The observed incidence of CIN after PCI was related to the baseline creatinine concentration and the presence of diabetes [Table 4]. Dia­betic patients had significantly higher risk than non diabetics in those with preprocedural serum Cr < 115 µmol/L (3.46% versus 1.46% p value 0.025), while patients with baseline Cr > 115 µmol/L had similar risk (8.12% versus 7.36% p value 0.447)

   Discussion Top

Diagnostic and therapeutic cardiac catheteri­zation has increased remarkably over the recent years and the problem of CIN is similarly faced more frequently. [15] The pathogenesis of CIN is likely complex [16] and a variety of cha­racteristics may predispose to the higher incidence of CIN. [16],[17]

In the present study, we proposed a CIN risk stratification score based on five variables: pre­procedure renal impairment, diabetes mellitus, presence of shock, female gender, and multi­vessel PCI.

Pre-existing renal impairment in our study was the most important risk factor for CIN confirming previous results. [13],[18],[21] This is probably due to a decreased vasodilatory response and a slower clearance of contrast media com­pared to normal subjects. [18] In the present study, the incidence of CIN more than doubled from 2.76%to 8.0% in those with serum creatinine above 115 µmol/L. Similar results were reported by Moore et al [22] and Barrett et al. [23]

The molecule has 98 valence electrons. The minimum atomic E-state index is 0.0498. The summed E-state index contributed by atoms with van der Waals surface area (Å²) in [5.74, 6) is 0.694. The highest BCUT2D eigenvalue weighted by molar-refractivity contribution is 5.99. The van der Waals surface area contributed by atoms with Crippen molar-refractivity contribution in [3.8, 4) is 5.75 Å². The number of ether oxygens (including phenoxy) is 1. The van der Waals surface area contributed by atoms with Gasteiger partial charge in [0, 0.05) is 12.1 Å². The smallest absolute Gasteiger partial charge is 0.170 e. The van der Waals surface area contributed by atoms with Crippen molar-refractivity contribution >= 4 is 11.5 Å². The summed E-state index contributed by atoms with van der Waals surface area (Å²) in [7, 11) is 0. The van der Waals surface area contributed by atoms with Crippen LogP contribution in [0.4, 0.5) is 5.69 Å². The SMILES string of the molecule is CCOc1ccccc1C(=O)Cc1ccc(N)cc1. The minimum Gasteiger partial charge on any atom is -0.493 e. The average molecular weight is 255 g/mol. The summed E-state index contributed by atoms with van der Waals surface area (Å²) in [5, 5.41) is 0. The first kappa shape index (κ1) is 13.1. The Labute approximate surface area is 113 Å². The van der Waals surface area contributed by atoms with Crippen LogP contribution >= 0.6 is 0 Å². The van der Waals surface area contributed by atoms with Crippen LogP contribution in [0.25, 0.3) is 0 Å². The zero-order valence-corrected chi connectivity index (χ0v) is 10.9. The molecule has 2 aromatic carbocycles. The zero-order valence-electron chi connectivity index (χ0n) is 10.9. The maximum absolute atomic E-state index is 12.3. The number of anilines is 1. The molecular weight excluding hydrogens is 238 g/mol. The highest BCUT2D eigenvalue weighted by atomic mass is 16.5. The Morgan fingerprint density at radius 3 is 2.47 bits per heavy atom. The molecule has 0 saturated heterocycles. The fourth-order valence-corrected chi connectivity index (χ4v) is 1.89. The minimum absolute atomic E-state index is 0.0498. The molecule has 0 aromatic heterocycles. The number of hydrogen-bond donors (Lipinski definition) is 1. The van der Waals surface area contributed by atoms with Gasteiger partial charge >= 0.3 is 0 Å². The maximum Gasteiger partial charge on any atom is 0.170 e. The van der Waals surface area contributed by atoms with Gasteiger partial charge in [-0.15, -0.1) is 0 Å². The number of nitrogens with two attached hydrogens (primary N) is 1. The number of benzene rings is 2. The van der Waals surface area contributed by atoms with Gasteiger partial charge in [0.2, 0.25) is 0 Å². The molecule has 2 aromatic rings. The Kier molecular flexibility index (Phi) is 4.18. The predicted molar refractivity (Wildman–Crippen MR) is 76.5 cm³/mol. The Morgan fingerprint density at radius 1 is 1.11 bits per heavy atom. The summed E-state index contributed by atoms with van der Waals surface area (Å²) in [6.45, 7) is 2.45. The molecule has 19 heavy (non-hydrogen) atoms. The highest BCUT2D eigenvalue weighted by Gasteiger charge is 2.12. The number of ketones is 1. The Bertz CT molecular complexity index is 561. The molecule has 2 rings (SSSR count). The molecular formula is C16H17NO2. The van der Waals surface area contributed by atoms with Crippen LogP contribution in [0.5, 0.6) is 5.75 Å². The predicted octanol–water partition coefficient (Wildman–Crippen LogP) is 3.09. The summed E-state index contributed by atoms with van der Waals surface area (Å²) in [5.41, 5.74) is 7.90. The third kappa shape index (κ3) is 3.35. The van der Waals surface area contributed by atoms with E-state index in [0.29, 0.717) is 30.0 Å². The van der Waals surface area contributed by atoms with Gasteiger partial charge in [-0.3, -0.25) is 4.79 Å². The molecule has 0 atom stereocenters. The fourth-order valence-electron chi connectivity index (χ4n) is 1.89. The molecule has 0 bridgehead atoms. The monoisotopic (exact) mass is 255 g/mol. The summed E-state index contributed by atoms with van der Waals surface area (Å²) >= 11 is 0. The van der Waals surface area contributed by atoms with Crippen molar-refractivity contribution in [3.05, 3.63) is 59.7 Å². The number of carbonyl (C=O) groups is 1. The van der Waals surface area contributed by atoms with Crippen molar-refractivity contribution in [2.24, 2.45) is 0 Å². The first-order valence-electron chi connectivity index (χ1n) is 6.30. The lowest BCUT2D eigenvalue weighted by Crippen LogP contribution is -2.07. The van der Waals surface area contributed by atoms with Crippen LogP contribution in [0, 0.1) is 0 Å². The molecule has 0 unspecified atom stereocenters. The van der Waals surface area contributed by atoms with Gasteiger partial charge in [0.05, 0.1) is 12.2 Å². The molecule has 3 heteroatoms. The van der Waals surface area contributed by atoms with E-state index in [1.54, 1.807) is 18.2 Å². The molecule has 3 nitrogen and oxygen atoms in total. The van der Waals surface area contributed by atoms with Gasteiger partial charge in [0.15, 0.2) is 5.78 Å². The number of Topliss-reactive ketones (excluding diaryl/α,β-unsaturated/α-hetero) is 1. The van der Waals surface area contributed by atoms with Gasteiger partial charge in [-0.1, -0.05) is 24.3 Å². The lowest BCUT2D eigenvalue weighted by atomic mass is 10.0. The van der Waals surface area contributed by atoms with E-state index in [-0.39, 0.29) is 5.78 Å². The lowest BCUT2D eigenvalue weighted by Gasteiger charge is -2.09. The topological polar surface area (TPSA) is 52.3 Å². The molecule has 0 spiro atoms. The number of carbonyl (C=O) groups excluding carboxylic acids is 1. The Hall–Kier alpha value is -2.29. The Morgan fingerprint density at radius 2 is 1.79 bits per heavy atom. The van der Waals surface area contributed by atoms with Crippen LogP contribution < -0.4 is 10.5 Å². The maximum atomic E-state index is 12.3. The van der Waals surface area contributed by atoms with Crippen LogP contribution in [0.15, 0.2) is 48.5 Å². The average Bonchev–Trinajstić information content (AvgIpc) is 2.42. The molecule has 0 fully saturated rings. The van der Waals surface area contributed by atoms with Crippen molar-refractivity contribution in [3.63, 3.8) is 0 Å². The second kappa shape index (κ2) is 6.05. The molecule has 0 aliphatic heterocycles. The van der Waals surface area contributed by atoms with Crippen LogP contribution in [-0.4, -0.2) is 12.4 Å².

Diabetes mellitus similar to previous reports was found as an independent risk factor for CIN. [13],[24],[25] Various mechanisms including altered nitric-oxide dependent renal vasodilata­tion, [26] endothelial dysfunction and decreased vasodialtory response, [27] and presence of pre­existing diabetic nephropathy may all increase the risk of CIN. [28],[29]

The present study showed that females were independently at higher risk of CIN by uni­variate analysis consistent with other studies, [13],[30],[31] while male gender was found to be at a higher risk of CIN in another study. [32] This could be attributed to the effect of ovarian hormones on the renin-angiotensin system and the renal blood flow. [30]